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Lines of Evidence
for Past Change

The Importance of Variation

2. Variation and Selection

What is evolution?

Evolution is a change in frequencies of inherited characters in a population over time.

An Analogy Using the Candy Dish Selection:

Unbeknownst to the teachers, the dish filled with different types of candy was part of an experiment to illustrate selective pressures at work. At the start of the session, there were a variety of candies available in the dish; there was an equal number of each type of candy. At the end of the session, the bowl contained the following amounts of each type:

Reese's cups 0
Hershey's minis 0
Candy corn 5
Good & Plenty's 12 and 14
Candy Canes 15
Candy necklaces, rings, watches 1 of each (started with 2 of each)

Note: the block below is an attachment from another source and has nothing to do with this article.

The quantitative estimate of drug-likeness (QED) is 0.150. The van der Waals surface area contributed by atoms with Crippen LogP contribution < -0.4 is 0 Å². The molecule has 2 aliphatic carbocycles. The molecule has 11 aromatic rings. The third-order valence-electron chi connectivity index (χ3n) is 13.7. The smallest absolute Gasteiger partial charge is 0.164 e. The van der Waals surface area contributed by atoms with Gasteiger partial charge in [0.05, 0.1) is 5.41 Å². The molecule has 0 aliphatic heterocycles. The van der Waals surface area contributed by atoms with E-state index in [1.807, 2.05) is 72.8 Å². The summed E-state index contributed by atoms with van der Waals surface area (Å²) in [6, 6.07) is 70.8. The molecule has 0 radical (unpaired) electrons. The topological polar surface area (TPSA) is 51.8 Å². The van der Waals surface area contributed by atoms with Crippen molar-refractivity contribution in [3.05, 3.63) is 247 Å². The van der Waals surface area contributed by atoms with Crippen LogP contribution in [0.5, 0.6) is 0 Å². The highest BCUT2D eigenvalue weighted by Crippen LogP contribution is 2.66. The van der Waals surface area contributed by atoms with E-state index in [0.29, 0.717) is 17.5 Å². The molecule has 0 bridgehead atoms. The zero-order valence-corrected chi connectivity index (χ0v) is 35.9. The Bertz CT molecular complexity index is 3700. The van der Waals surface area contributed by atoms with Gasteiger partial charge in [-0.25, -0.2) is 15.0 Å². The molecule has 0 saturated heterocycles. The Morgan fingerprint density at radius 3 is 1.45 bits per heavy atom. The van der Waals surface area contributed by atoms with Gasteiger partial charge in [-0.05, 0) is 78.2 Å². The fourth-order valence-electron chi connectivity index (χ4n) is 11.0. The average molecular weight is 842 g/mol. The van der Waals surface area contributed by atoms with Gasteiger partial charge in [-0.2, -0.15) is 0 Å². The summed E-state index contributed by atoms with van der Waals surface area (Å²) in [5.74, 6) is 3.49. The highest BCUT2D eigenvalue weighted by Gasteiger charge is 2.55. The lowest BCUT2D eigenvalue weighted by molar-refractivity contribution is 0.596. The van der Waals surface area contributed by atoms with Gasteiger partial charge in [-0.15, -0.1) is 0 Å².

a) What were the traits of the candies that you ate?

Chocolate, creamy, size, location in the bowl, nostalgia, wrapped

b) What were the traits that led you to avoid certain candies?

Age, cavity-causing potential, flavor, lack of chocolate, camouflage

Discussion can look at variation of traits and differential survival rates. The traits listed in (a) led to the disappearance of certain types of candy while the traits listed in (b) led to the continued survival of the candies in the bowl. If there were no variation, however, we wouldn't see this difference in selection. The activity can be extended by having all "surviving" candy "reproduce" to exaggerate the effect; then discussion can focus on change in frequencies in populations and changes over time.

Variation leads to different "survival" rates, which leads to changes in frequencies in a population, which is evolution.

More on Variation: Variation within a Population | Activity: Candy Dish Selection | Variation and Genetic Drift

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